Susan Burton is the founder and executive director of A New Way of Life, a nonprofit that provides sober housing and other support to formerly incarcerated women. She is nationally known as an advocate for restoring basic civil and human rights to those who have served time. Burton was a winner of AARP’s prestigious Purpose Prize and has been a Starbucks® “Upstander,” a CNN Top 10 Hero, a Soros Justice Fellow, and a Women’s Policy Institute Fellow at the California Wellness Foundation.

She is the co-author, with Cari Lynn, of Becoming Ms. Burton

8/16/17 Panel

Aug 16, 2017

    The Roundtable Panel: a daily open discussion of issues in the news and beyond.

Today's panelists are WAMC’s Alan Chartock, Communications Consultant Theresa Bourgeois,  Associate Editor of The Times Union Mike Spain, and Professor of Law at Albany Law School, Donna Young.

Tom Perrotta’s new novel, Mrs. Fletcher, is a provocative and very funny look at parenthood, the empty nest, and sex in the suburbs.

Perrotta is the author of eight works of fiction including Election, Joe College and Little Children. His novel The Leftovers was adapted into an HBO series that just finished up a three-season run. 

Lauren Lipton is an award-winning journalist for the New York Times, the Wall Street JournalAllureSelfTown & Country, and Condé Nast Traveler, among other publications.

Her new book is Yoga Bodies: Real People, Real Stories, & the Power of Transformation.

The Dorset Theatre Festival production of The Legend of Georgia McBride runs through Saturday.

He’s young, he’s broke, his wife is having a baby. And now, Casey has lost his gig as an Elvis impersonator. When his club brings in a drag act led by Miss Tracy Mills, Casey is given the opportunity to trade one sequined outfit for another.

We are joined now by David Turner who plays Miss Tracy Mills and Vasthy Mompoint who plays Jo. 

    Today's Book Picks list comes from Mike Hare of The Northshire Bookstore.

List:
1777 by Dean Snow
The Graybar Hotel by Curtis Dawkins
Dynastic, Bombastic, Fantastic by Jason Turbow
The Electrifying Fall of Rainbow City by Margaret Creighton
The Party by Robyn Harding
American Heiress by Jeffrey Toobin
Here by Wistala Szymborska
Born on Third Base by Chuck Collins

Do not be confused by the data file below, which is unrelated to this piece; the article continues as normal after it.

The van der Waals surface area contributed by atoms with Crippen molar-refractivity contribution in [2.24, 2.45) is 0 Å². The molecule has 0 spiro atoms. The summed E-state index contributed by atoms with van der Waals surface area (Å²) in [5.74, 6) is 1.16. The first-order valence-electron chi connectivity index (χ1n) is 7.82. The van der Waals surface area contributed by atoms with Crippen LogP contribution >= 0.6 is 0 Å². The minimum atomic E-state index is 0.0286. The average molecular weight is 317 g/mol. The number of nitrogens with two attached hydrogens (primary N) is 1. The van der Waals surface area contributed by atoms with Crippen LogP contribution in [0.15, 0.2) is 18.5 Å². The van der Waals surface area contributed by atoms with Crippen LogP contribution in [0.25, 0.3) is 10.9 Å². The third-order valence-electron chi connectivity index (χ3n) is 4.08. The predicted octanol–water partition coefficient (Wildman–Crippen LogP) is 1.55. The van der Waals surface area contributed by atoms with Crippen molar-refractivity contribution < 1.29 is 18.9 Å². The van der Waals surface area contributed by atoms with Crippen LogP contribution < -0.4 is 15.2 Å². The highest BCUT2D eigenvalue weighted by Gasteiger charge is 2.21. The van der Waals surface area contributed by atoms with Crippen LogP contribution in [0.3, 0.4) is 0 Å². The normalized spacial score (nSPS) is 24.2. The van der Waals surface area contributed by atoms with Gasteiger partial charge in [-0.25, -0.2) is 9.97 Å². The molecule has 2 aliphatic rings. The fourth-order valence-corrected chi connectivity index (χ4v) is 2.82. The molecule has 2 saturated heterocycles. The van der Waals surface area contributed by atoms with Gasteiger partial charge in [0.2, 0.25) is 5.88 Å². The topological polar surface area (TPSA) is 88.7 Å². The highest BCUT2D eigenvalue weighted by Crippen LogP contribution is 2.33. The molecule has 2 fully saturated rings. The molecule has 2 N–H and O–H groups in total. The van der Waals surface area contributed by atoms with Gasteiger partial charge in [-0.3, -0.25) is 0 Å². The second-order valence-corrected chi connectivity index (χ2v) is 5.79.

Corey Dolgon is professor of sociology and director of community-based learning at Stonehill College in Easton, Massachusetts. He is the author of three other books, including the award-winning The End of the Hamptons: Scenes from the Class Struggle in America’s Paradise.

His new book, Kill It to Save It, lays bare the hypocrisy of contemporary US political discourse, documenting the historical and theoretical trajectory of capitalism’s triumph over democracy.

Maverick Concerts

Aug 15, 2017

Maverick Concerts, America’s oldest continuous summer chamber music festival and winner of the Chamber Music America/ASCAP Award for Adventurous Programming, thrives on the love of great music and the spirit of its unique site in the unspoiled woods. The rustic 1916 concert hall is ideally suited to chamber music and the intimacy of live performance.

This is Maverick’s 102nd season and we will hear about the remainder of their season including next weekend’s Chamber Orchestra Concert featuring the Maverick Concert Players. We welcome Maverick Concerts Music Director and Conductor, Alexander Platt. 

8/15/17 Panel

Aug 15, 2017

     The Roundtable Panel: a daily open discussion of issues in the news and beyond.

Today's panelists are WAMC’s Alan Chartock, Associate Editor of The Times Union Mike Spain, and Publisher of Empire Report J.P. Miller.

Uncle Andy Paints a Soup Can 2003 Illustration for Uncle Andy’s: A Faabbbulous Visit with Andy Warhol by James Warhola, Picture Puffin Books Watercolor and pencil on paper Collection of the artist
James Warhola

Inventing America: Rockwell and Warhol is the first exhibition linking Norman Rockwell and Andy Warhol, two iconic visual communicators who embraced populism, shaped national identity, and opened new ways of seeing in twentieth century America.

Original iconic artworks; process materials and studies; archival photography, manuscripts, and documents; film/video footage; and props, costumes, and personal artifacts are all on view at the Norman Rockwell Museum in Stockbridge, MA.

And there is also the special compendium exhibition by Warhol’s nephew: James Warhola: Uncle Andy And Other Stories. Both exhibits are on display through October 29th. James Warhola is with us this morning along with curators Stephanie Plunkett and Jesse Kowalski.

During the course of his life, Malachy McCourt practically invented the single's bar; was a pioneer in talk radio, a soap opera star, a best-selling author; a gold smuggler, a political activist, and a candidate for governor of the state of New York. 

It seems that the only two things he hasn't done are stick his head into a lion's mouth and die. Since he is allergic to cats, he decided to write about the great hereafter and answer the question on most minds: What's so great about it anyhow? 

8/14/17 Panel

Aug 14, 2017

  The Roundtable Panel: a daily open discussion of issues in the news and beyond.

Today's panelists are WAMC’s Alan Chartock, Political Consultant Libby Post, Communications Consultant Theresa Bourgeois, and counter-terrorism expert, Malcolm Nance. 

Elizabeth Strout is the Pulitzer Prize–winning author of Olive Kitteridge; the #1 New York Times bestseller My Name Is Lucy Barton; The Burgess Boys, a New York Timesbestseller; Abide with Me, a national bestseller and Book Sense pick; and Amy and Isabelle, which won the Los Angeles Times Art Seidenbaum Award for First Fiction and the Chicago Tribune Heartland Prize. She has also been a finalist for the PEN/Faulkner Award and the Orange Prize in England. Her short stories have been published in a number of magazines, including The New Yorker and O: The Oprah Magazine.